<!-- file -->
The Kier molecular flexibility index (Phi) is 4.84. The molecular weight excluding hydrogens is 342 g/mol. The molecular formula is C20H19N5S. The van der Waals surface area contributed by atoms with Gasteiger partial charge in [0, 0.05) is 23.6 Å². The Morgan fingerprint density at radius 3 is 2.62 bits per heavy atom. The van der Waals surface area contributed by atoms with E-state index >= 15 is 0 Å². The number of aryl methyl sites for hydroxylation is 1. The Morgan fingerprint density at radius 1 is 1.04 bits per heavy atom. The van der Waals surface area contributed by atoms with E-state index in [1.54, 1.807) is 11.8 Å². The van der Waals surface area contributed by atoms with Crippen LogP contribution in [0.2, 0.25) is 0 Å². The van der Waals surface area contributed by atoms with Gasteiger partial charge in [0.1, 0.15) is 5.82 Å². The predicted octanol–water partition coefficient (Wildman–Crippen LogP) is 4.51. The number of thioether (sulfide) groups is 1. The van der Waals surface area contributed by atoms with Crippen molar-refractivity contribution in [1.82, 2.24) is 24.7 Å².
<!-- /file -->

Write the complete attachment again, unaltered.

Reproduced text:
The Kier molecular flexibility index (Phi) is 4.84. The molecular weight excluding hydrogens is 342 g/mol. The molecular formula is C20H19N5S. The van der Waals surface area contributed by atoms with Gasteiger partial charge in [0, 0.05) is 23.6 Å². The Morgan fingerprint density at radius 3 is 2.62 bits per heavy atom. The van der Waals surface area contributed by atoms with E-state index >= 15 is 0 Å². The number of aryl methyl sites for hydroxylation is 1. The Morgan fingerprint density at radius 1 is 1.04 bits per heavy atom. The van der Waals surface area contributed by atoms with E-state index in [1.54, 1.807) is 11.8 Å². The van der Waals surface area contributed by atoms with Crippen LogP contribution in [0.2, 0.25) is 0 Å². The van der Waals surface area contributed by atoms with Gasteiger partial charge in [0.1, 0.15) is 5.82 Å². The predicted octanol–water partition coefficient (Wildman–Crippen LogP) is 4.51. The number of thioether (sulfide) groups is 1. The van der Waals surface area contributed by atoms with Crippen molar-refractivity contribution in [1.82, 2.24) is 24.7 Å².